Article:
June 14, 2022
SEOUL – K-pop’s relatively strong sales of physical albums is a key income stream for artists and labels, but it comes with a major downside: mounds of nonrecyclable packaging.
Now more and more K-pop agencies are working to clean up their act.
Many loyal fans multiply the problem by buying albums in bulk, be it to collect photo cards or to increase their chances of winning places at special fan events.
But much of this surplus product soon ends up in the trash.
Backed by such concerns, some major entertainment companies have started taking initial steps toward making physical albums and even merchandise more sustainably.
Taking the lead was Chungha, who took a stand with the release of her first full-length album “Querencia” last year. She used recycled paper for the album case and booklets, while laminating only the photo cards to prevent them from being damaged, according to the artist’s agency MNH Entertainment.
Other major K-pop powerhouses have joined the eco-friendly movement. S.M. Entertainment manufactured two NCT Dream albums — “Glitch Mode” and “Beatbox” — with biodegradable materials that do not emit volatile organic compounds.
YG Entertainment has also been stepping up. The company recently used eco-friendly paper certified by the Forest Stewardship Council along with low-carbon paper to produce Mino of Winner’s album, “To Infinity.”
Treasure’s “The Second Step: Chapter One” minimized the use of chemicals such as benzyl-isopropyl alcohol as well.
YG also manufactured Blackpink’s fan merchandise from eco-friendly materials to celebrate the girl group’s anniversary. In the meantime, the girl group was named as the ambassador for last year’s United Nations Climate Change Conference, or COP26, where they spoke up about issues related to climate change.
IST Entertainment also tried to reduce its environmental footprint with Victon’s albums, which did not contain physical CDs. Fans were able to listen to the songs and watch the music videos and video messages through an online platform provided by the agency instead.
“It was a huge consideration for us (to come up with the eco-friendly album) amid fans’ demand to tackle environmental issues. We were also aware of the issue and have also had in-depth discussions on environment-related problems including albums being thrown away,” an IST Entertainment official told The Korea Herald.
“In line with the recent trend of a reduced number of people listening to music through physical CDs, we tried to come up with the best idea to provide listeners easy access while owning the album,” the official said. “Since we have received a lot of positive feedback among fans, we’ll continuously consider eco-friendly albums in a positive light.”
Another industry official told The Korea Herald on the condition of anonymity that the K-pop music market will likely collapse if albums continue to contribute such huge amounts of unnecessary trash because of the negative image it creates.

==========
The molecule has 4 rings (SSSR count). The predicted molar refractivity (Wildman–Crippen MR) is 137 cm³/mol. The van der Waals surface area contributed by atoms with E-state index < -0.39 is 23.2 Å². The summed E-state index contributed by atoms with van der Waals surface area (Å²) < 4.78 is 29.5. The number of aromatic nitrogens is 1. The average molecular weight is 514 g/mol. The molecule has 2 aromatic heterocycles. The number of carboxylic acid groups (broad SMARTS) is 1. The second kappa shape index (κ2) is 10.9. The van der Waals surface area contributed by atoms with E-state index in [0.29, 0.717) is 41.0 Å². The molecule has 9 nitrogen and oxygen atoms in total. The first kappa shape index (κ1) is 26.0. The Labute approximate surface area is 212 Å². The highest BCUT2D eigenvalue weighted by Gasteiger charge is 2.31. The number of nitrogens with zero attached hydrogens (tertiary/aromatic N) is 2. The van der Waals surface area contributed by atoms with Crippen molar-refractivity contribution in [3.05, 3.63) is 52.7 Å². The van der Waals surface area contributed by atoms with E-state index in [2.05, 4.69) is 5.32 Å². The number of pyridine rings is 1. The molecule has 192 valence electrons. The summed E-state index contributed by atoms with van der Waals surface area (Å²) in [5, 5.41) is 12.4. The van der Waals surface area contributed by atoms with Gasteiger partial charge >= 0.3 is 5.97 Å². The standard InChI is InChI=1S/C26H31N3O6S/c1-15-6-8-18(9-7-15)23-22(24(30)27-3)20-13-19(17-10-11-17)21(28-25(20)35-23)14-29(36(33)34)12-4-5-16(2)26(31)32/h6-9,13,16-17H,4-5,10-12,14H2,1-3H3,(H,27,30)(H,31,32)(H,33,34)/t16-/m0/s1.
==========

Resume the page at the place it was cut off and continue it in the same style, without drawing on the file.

The official highlighted the importance of joining the green movement, but also said the process of producing eco-friendly products would require a lot of time and effort — and cost about 10-15 percent more.
Some critics and experts said the industry has only taken baby steps.
Music critic Jung Min-jae viewed the agencies’ recent moves rather skeptically. “Some of them are sprucing up their image as ‘environmentally friendly,’ but what lies behind the reality is ‘taking benefits’ from the deception,” he said. To really go green, the companies should either release only nonphysical albums or make an album that only comes in one version — rather than releasing versions with different covers or photo cards — to prevent multiple album purchases, Jung added.
At the same time, he attributed the phenomenon to the industry’s evaluation systems that value physical album sales. As it means a higher chance of securing the top spot on music charts and even winning an award, the critic stressed the importance of creating regulations and guidelines to incentivize K-pop labels in different ways.
Greenpeace plastic campaigner Yum Jhon said that K-pop fans’ level of awareness of environmental issues has improved lately. For a greater positive impact on K-pop artists, he suggested the industry work together with local governments and civic society, calling for stricter regulations on plastic consumption.
Baek Na-yoon, an environmental activist of the Korean Federation for Environmental Movement, also expressed concerns about greenwashing, but said K-pop agencies’ actions were at least a “positive signal,” she said.
“While major green consumers are in their 20s and 30s, targeting young female consumers to sell male artists’ eco-friendly albums has a significant meaning to it. Picking up thrown away physical albums and holding onstage performances with fewer carbon emissions are other suggestions to take a step forward to go greener,” the activist said.
Yun Sun-jin, a professor at the graduate school of environmental studies at Seoul National University, suggested K-pop agencies could take further actions.
They could build headquarters that reduce electricity usage and even install solar panels on top of their buildings. Since artists’ stages are often installed temporarily, they could also use recyclable materials and recycling waste resources to decorate the stages, the expert said.
The professor proposed other measures for K-pop fans working together to accelerate the industry’s green movement as well.
“(Fans, artists and K-pop agencies) can cooperate to create forests not only in urban areas in the country, but also in developing countries that really need such nature. … Making donations to support residents and environments impacted by flooding and landslides caused by abnormal weather is another way, while building solar power generation facilities with a portion of album sales proceeds is another option.”